Investigation finds Manitoba grand chief engaged in workplace sexual harassment
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WINNIPEG – The Assembly of Manitoba Chiefs says an independent investigation has found its leader engaged in workplace sexual harassment.
A meeting is to be held soon to officially remove Arlen Dumas from the role of grand chief, the assembly said in a news release Thursday.
A staff member lodged a workplace misconduct complaint against Dumas in March. Dumas was suspended and a third-party legal firm was tasked with the investigation.
A final report was reviewed by the executive council Wednesday. The assembly said the contents are confidential out of respect for the sensitive nature of the investigation.
A special meeting is to be held to remove Dumas from the role through a vote of non-confidence under the assembly’s constitution. Until then, Dumas remains suspended without pay, the news release said.
Winnipeg police previously said an incident number for a complaint was generated but could not confirm the parties involved.
Dumas became Grand Chief in 2017 and was re-elected in 2021. Before that, he was the chief of Mathias Colomb Cree Nation for more than a decade.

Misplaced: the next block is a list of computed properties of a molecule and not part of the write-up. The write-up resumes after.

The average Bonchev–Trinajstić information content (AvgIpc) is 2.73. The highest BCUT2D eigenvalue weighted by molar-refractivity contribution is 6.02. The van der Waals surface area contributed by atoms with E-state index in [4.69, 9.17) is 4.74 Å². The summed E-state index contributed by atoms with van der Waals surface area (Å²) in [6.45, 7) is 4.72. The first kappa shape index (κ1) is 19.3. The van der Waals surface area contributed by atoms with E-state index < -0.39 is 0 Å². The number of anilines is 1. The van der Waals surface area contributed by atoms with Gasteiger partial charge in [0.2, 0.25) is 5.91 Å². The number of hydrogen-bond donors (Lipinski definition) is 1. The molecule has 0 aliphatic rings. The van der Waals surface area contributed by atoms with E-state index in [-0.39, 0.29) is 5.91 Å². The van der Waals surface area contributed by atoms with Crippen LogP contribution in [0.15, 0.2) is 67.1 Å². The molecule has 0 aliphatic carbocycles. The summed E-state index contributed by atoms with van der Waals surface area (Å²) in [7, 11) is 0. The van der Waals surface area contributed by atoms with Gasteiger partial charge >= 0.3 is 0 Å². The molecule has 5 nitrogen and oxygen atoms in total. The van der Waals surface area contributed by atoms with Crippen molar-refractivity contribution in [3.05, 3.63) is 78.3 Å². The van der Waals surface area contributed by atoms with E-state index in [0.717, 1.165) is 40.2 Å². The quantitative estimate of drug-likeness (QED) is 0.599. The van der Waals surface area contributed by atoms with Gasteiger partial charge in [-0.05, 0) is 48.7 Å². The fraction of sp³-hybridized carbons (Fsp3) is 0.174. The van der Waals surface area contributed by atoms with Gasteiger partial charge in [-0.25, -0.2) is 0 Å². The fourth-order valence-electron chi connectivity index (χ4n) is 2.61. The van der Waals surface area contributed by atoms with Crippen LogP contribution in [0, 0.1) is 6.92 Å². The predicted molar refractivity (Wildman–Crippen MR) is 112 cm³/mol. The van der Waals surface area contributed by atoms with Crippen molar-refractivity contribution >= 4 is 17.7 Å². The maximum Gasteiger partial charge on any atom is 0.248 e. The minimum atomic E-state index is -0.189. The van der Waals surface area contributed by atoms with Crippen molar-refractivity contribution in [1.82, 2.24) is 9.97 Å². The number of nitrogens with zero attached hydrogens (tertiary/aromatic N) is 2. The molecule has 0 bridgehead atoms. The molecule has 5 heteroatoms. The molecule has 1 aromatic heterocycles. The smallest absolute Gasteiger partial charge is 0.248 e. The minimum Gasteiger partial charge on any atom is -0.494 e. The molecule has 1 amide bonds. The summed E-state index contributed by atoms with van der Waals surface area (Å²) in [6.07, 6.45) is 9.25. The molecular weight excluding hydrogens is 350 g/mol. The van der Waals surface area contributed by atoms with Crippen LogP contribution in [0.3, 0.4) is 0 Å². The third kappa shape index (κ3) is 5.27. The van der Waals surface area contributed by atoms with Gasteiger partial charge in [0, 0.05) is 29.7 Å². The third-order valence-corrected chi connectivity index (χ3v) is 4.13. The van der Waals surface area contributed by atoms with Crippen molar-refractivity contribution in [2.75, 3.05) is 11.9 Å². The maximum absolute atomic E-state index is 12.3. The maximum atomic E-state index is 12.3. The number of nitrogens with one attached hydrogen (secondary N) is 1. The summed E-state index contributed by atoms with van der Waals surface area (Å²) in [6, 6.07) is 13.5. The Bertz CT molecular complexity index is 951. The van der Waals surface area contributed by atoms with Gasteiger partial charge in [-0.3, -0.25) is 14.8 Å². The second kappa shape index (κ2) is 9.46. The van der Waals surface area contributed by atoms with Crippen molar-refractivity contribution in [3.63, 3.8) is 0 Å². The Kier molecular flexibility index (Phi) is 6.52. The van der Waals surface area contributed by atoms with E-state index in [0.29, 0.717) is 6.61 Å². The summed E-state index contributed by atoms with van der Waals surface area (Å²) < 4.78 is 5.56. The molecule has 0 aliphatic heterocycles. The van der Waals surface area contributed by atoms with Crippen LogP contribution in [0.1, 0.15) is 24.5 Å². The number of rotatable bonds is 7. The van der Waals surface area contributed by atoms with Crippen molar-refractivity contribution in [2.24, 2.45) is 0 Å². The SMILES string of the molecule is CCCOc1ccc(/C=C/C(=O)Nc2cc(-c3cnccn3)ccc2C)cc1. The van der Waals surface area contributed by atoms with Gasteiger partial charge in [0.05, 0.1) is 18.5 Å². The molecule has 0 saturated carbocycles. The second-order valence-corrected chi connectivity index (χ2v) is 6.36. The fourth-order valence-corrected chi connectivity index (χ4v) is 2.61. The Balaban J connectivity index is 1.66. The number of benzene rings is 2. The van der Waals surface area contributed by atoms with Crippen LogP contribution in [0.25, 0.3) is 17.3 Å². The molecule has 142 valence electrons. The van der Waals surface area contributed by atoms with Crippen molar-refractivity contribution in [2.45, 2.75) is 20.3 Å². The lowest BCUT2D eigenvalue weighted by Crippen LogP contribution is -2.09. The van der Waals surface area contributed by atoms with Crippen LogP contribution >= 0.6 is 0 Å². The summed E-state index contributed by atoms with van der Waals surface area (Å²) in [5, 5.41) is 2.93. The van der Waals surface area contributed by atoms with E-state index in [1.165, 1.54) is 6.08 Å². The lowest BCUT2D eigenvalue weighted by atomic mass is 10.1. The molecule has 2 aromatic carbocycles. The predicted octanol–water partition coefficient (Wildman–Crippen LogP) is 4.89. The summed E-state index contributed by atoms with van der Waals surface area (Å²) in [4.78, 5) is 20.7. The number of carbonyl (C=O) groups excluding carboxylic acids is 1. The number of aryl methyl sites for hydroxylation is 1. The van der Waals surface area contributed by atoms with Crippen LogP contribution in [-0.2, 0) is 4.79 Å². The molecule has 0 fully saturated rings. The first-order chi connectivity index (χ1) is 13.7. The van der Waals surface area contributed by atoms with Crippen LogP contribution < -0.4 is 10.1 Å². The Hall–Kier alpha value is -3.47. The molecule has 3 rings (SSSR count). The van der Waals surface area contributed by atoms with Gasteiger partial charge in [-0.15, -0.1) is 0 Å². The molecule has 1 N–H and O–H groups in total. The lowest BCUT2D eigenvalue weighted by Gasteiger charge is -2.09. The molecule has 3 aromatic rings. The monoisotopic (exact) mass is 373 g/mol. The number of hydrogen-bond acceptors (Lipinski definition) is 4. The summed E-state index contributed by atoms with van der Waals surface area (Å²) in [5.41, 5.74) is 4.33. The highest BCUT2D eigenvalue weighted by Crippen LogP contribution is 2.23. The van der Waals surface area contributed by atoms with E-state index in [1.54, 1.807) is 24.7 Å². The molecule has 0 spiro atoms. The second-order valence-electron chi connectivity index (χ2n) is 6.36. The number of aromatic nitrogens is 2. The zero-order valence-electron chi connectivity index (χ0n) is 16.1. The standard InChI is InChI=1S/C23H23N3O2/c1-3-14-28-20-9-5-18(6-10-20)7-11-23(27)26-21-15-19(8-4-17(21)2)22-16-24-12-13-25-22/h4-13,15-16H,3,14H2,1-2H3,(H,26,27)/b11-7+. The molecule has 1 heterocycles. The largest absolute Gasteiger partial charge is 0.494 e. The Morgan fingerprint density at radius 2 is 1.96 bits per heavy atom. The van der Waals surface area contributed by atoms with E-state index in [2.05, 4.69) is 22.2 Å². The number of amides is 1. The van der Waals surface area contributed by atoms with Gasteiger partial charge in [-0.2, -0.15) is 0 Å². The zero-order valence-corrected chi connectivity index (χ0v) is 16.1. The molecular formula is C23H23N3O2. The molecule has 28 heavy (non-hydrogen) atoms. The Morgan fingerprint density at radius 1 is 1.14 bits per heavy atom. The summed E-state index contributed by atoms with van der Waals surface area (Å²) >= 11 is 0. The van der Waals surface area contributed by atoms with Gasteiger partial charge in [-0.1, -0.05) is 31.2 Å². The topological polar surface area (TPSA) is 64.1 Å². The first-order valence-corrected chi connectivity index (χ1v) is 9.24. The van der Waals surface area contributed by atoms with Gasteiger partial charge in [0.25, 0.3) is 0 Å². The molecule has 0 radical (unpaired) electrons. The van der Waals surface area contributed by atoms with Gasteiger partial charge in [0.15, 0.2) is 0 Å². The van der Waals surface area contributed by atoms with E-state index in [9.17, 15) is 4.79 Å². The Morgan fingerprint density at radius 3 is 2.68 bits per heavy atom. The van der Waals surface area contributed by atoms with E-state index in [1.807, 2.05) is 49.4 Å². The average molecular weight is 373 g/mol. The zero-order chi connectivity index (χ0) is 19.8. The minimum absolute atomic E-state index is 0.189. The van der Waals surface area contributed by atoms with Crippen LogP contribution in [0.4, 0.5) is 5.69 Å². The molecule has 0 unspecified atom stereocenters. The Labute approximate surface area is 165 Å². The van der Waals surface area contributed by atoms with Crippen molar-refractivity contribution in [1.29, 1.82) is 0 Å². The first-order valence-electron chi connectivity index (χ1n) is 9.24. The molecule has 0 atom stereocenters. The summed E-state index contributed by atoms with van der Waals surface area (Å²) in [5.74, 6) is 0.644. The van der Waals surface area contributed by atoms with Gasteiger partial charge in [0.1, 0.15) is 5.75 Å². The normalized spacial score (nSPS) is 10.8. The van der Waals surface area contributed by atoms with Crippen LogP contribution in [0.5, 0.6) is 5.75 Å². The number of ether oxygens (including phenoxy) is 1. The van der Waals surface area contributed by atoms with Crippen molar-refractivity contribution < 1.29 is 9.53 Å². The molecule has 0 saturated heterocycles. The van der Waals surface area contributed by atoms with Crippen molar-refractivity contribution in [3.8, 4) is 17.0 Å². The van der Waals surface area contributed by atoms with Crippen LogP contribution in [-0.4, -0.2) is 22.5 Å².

Chief Cornell McLean of Lake Manitoba First Nation was tapped to head the assembly on an interim basis in April. Eric Redhead, chief of the Shamattawa First Nation, filled the role when Dumas was initially suspended but he stepped down soon after, citing time constraints and commitments.
The assembly said it is committed to reflecting on and reviewing its workplace policies and practices to ensure it fosters a culture of support and respect.
The Assembly of Manitoba Chiefs represents 62 First Nations in the province, accounting for more than 151,000 people.
This report by The Canadian Press was first published June 30, 2022.